A while back, I made some waves on this site by promoting former Florida Governor Jeb Bush for President in 2012. As I predicted at the time, nostalgia for the Bush years is growing quickly. You may have seen the recent poll in Ohio that showed voters there prefering President Bush to President Obama by a 50-42% margin. Unfortunately, Jeb Bush has made it very clear that he does not plan to run for President in 2012 (though he could reconsider).
I still like that post very much and think my thoughts on 2012 have held up well. I continue to believe that what the general electorate will want and what the Tea Party will want are not the same. Fresh off dramatic victories this year, Tea Party activists are going to want a GOP Presidental candidate who explicitly promises to close several cabinet departments, gut entitlement spending, etc. They will view their success this year as a broad mandate for their views, when in reality many people will simply be casting a vote against the President because the economy is bad. In contrast to the Tea Party, the general public is really going to want competence. The public already just wants the grownups to be in charge again. Ordinary people will largely see their mistake in 2008 not as “Obama was too liberal” but instead as “Obama was too inexperienced and untested.” Like the election of 1920, the public will embrace a “return to normalcy” in the wake of the “progressive” excesses of the previous four years.
So, while I personally would love to see multiple cabinet agencies eliminated, I don’t think that the general public is going to want a candidate running on those issues. I also don’t think that the public will want someone unproven nationally on the public stage. I’m therefore suggesting that, for conservatives like myself, Mississippi Governor Haley Barbour may be our best candidate.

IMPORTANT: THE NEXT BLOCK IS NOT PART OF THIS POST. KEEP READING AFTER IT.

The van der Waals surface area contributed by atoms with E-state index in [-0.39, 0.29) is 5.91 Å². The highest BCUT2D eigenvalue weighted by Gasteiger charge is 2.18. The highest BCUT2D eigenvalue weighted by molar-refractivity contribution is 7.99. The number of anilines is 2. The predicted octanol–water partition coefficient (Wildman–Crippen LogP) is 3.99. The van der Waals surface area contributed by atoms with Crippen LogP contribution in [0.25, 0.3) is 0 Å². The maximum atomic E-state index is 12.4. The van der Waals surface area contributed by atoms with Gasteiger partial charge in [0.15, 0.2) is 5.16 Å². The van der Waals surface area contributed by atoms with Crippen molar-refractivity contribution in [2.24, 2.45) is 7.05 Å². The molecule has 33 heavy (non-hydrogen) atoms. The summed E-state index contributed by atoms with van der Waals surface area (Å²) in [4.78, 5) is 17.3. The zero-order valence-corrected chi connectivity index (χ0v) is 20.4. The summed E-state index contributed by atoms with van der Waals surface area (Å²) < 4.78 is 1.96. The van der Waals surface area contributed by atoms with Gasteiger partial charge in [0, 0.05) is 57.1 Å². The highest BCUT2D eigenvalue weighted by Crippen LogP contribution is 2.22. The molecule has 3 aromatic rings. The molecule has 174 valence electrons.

Haley has been talked about as a candidate for a while (I mentioned him in the earlier post back in February), but this interview convinced me. In contrast to the pseudo-intellectual elitism that defines the Obamas, the best word to describe Haley is authentic. He grew up in Yazoo City, Mississippi, and he raised his kids there. As he says in the interview, “what you see is what you get.”
You may remember that President George H.W. Bush was caricatured as elitist and was widely ridiculed for an episode in which he was falsely portrayed as being unfamiliar with supermarket scanners in a checkout line. Bill Clinton, by contrast, seemed authentic, and people really believed that he could “feel their pain.” With much of America believing that President Obama is a Muslim, foreign-born, etc., what better contrast than with a country boy from Mississippi? They don’t eat arugula there.
Haley Barbour has been remarkably effective as governor of Mississippi. His leadership during Hurricane Katrina was a stark contrast the ineffective hand-wringing that we got from Governor Blanco. He’s balanced the budget by cutting spending, passed the strictest tort reform in the country (which has encouraged business development), and currently enjoys a 70% approval rating in his state. Of course, Haley has effectively led on the national stage as well, as the RNC Chairman who put together the 1994 GOP landslide. He’s also the de facto leader of the Republican Party right now, and his leadership is making him a lot of friends.
Of course, Haley is the ultimate GOP insider, the exact opposite of what the Tea Party wants, but he’s also very conservative and has pushed the party consistently to the right. There’s a lot of uncertainty about who will be running in 2012, but what we can be sure about is that Haley’s candidacy (assuming he runs) will be a serious challenge for the nomination. I’m not the first to predict Haley Barbour as the nominee, but I won’t be the last.